When considering time and eternity, I cannot help but think as a physicist as well as a theologian. From a physicist’s point of view, a time-bound God is a curious phenomenon.
You may want to read Time and Eternity first.
This is not the place for a primer on Einstein’s theory of special relativity, but one key observation to note is that you simply cannot separate time and space. Both are part of one and the same matrix that frames our existence. This matrix is four-dimensional: one time dimension plus three spatial dimensions (height, width, depth). Now special relativity tells us that you cannot keep them apart. Specifically, different observers in motion relative to one another will disagree on what precisely is time and what is space.
Let’s think about it with an illustration. The diagram on the right probably looks confusing at first glance, but start by focusing on the green frame only. This is your own frame of reference. The horizontal axis represents space (x); the vertical axis represents time (ct).
Now your wife Alice is greeting you (A), and coincidentally, your best friend Bert is also greeting you (B). Because you’re a physicist, you can’t help but notice that Alice and Bert did so at exactly the same moment in time. In other words, A and B sit on a horizontal line (in this case, the x axis). The two greetings are separated only by space, not by time. What an amazing coincidence!
It so happens that your friend John, who has no regard for speed limits, is just rushing by in his 0.5 lightspeed car and observes the very same events. When you meet him again in the pub the next day, you are still gushing over the fact that Alice and Bert greeted you at exactly the same split nanosecond in time.
“Nonsense,” says John to your great surprise. “Bert only hailed you later.”
Is he wrong? No. Because of his motion relative to you, his frame of reference was the red frame, and he experienced space and time differently. In the red frame, A still sits on the x’ (space) axis, but B is located slightly above it, i.e. for John, B occurs later in time.
Who is right? You both are. In special relativity, there is no privileged frame of reference. Simultaneity is simply not a well-defined concept for events in different locations.
The omnipresent, omnitemporal God
So time and space cannot be disentangled from each other; they mix differently for different observers. The immediate implication is that you cannot say ‘God is subject to time’ without also saying ‘God is subject to space’. It’s the same stuff.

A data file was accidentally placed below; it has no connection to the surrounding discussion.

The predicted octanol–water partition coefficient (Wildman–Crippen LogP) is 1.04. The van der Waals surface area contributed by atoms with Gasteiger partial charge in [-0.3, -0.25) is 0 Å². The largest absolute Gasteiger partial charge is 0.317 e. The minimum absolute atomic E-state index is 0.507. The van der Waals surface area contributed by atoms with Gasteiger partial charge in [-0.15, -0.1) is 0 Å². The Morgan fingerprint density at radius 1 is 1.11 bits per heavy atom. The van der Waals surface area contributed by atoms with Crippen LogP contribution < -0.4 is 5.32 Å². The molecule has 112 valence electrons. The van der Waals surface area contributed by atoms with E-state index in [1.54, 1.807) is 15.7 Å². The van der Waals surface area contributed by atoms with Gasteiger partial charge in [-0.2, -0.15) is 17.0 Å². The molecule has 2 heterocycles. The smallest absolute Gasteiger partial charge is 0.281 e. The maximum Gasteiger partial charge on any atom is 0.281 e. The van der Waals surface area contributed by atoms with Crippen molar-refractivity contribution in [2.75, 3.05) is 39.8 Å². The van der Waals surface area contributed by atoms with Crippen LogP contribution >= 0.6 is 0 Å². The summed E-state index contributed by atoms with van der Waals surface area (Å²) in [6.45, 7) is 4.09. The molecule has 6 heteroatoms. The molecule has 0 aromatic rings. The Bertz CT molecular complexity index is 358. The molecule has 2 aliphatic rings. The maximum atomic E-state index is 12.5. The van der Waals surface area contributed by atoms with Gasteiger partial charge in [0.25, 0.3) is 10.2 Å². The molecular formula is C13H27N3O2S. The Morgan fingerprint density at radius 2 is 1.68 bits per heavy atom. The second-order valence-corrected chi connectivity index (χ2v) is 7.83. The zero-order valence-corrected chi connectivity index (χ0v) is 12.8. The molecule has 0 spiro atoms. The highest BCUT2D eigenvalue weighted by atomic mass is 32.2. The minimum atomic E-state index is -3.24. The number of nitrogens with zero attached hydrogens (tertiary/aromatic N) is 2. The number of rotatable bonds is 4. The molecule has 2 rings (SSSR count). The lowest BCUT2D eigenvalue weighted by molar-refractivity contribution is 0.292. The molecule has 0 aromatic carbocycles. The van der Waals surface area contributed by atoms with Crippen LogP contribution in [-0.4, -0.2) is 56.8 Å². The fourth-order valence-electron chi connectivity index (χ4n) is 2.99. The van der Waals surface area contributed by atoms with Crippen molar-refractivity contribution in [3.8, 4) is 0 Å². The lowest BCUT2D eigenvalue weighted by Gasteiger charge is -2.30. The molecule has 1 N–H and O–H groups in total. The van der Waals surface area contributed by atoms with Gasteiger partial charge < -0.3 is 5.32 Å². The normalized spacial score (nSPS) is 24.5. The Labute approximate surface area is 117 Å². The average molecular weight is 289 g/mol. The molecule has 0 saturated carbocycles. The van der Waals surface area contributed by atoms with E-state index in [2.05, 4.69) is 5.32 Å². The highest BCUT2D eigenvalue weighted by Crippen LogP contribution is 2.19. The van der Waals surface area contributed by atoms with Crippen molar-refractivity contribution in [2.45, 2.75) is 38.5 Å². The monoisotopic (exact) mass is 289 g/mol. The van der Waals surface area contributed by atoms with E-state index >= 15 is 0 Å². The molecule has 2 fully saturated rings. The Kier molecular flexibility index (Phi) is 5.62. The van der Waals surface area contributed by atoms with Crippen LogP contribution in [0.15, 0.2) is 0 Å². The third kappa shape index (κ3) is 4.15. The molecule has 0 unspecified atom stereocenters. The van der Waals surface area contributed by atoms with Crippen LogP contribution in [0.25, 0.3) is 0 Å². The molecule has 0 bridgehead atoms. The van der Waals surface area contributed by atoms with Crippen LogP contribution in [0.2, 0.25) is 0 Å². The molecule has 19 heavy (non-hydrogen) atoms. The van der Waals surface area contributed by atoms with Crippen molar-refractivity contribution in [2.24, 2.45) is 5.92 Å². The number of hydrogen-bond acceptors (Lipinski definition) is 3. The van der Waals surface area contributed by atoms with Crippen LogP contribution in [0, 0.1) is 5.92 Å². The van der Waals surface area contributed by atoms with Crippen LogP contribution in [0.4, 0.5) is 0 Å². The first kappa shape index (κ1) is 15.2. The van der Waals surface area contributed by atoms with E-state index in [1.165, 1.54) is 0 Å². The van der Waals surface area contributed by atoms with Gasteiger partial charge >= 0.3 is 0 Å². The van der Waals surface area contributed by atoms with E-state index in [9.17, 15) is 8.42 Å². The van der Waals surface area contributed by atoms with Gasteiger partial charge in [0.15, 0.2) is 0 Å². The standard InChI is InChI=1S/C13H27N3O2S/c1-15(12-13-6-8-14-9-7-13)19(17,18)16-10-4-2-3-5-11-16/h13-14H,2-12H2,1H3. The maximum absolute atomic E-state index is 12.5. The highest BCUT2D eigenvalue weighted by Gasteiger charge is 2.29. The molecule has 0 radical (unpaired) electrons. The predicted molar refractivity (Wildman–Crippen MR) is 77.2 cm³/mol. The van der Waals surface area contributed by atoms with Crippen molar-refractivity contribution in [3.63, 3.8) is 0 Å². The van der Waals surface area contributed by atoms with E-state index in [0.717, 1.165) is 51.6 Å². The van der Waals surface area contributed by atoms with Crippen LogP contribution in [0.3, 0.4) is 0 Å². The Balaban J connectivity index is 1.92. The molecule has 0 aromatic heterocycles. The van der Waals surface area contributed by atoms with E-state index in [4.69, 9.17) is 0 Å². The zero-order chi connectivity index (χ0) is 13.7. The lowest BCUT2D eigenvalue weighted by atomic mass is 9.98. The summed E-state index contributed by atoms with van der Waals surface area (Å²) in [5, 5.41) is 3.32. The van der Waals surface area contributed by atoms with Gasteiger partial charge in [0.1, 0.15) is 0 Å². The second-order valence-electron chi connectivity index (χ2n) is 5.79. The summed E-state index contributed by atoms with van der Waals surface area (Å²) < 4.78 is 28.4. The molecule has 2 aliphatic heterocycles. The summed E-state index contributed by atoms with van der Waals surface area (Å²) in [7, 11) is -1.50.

Such a God breaks the beautiful symmetry of special relativity by introducing a privileged divine reference frame. Should God’s frame be the blue frame above, the Almighty will disagree with both John and yourself. As far as he is concerned, Bert in fact hailed you before Alice. It’s a good thing he is still omnipresent, else you would have known about Alice’s greeting before God did!
Stump and Kretzmann attempt to get around such baffling consequences by insisting on the uniqueness of the concept of duration as experienced in eternity and thus the eternal reference frame as distinct from the many possible temporal reference frames. ET-simultaneity then defines a simultaneity relation between these eternal and temporal entities so that an eternal entity (God) can still be ‘present’, both causally and relationally, to a temporal entity (such as you and me). It is, however, far from clear how the “eternal reference frame” relates to the reference frame concept of special relativity, even analogically; or how ET-simultaneity can really be understood as simultaneity at all seeing that it is intransitive, one of the referents being eternal. It strikes me that problems are being moved, not resolved.
The implication of this is that the God of open theism has a definite shape in spacetime. Consider the three diagrams above. The leftmost one represents the (Newtonian) way we usually think about time and space. The red line represents us speeding from past to future; the blue surface represents all of the present time – and thereby it would also represent the omnipresent God. He has his being in this hypersurface, a 3-dimensional sheet in 4-dimensional spacetime.
But the first picture is too simple. In Einstein’s theory of special relativity, space and time do not allow for such neat separation and the picture gets a good deal more arbitrary. God may in fact correspond to the wavy hypersurface in the second diagram. Or if God were different, or if the observer were different, or both, God might inhabit the hypersurface of the third diagram. It’s the shape of God, and what he looks like depends on your vantage point.
To mix things up even more, this surface could also, in principle, change shape over time. God’s subjectedness to time, and therefore to space, necessarily creates scope for movement of the divine hypersurface.
A God who experiences time is surprisingly arbitrarily, and surprisingly intimately, present in his creation. He breaks the symmetry of physics by introducing a privileged frame of reference. God can even be said to move in the sense that the divine hypersurface might conceivably change shape over time. The unincarnate God, then, takes on attributes of particularity, shape and movement in creation that are traditionally associated only with the incarnate God in Jesus of Nazareth.
The God of open theism and Einstein is a remarkable God indeed.
In the next instalment, we will have more fun with God and Einstein’s theory of General Relativity.